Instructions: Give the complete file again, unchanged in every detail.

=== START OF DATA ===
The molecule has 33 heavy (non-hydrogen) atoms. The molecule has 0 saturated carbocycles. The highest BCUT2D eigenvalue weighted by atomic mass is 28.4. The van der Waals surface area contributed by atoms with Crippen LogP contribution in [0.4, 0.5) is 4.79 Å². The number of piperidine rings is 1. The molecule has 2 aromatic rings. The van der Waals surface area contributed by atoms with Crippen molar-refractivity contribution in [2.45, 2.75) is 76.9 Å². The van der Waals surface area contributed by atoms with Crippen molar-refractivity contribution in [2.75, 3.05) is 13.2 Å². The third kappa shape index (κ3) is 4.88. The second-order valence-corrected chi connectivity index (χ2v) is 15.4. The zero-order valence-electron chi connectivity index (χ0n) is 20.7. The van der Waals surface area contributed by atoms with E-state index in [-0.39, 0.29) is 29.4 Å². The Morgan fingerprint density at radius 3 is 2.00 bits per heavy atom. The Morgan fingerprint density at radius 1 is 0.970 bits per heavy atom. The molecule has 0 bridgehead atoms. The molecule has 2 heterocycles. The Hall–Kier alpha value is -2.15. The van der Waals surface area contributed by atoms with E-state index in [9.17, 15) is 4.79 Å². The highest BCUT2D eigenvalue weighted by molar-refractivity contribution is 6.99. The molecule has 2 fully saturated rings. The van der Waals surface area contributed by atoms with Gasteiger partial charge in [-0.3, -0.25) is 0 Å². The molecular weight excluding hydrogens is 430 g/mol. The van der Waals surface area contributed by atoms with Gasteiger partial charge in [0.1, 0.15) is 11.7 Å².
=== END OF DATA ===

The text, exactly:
The molecule has 33 heavy (non-hydrogen) atoms. The molecule has 0 saturated carbocycles. The highest BCUT2D eigenvalue weighted by atomic mass is 28.4. The van der Waals surface area contributed by atoms with Crippen LogP contribution in [0.4, 0.5) is 4.79 Å². The number of piperidine rings is 1. The molecule has 2 aromatic rings. The van der Waals surface area contributed by atoms with Crippen molar-refractivity contribution in [2.45, 2.75) is 76.9 Å². The van der Waals surface area contributed by atoms with Crippen molar-refractivity contribution in [2.75, 3.05) is 13.2 Å². The third kappa shape index (κ3) is 4.88. The second-order valence-corrected chi connectivity index (χ2v) is 15.4. The zero-order valence-electron chi connectivity index (χ0n) is 20.7. The van der Waals surface area contributed by atoms with E-state index in [-0.39, 0.29) is 29.4 Å². The Morgan fingerprint density at radius 3 is 2.00 bits per heavy atom. The Morgan fingerprint density at radius 1 is 0.970 bits per heavy atom. The molecule has 0 bridgehead atoms. The molecule has 2 heterocycles. The Hall–Kier alpha value is -2.15. The van der Waals surface area contributed by atoms with E-state index in [9.17, 15) is 4.79 Å². The highest BCUT2D eigenvalue weighted by molar-refractivity contribution is 6.99. The molecule has 2 fully saturated rings. The van der Waals surface area contributed by atoms with Gasteiger partial charge in [-0.3, -0.25) is 0 Å². The molecular weight excluding hydrogens is 430 g/mol. The van der Waals surface area contributed by atoms with Gasteiger partial charge in [0.1, 0.15) is 11.7 Å².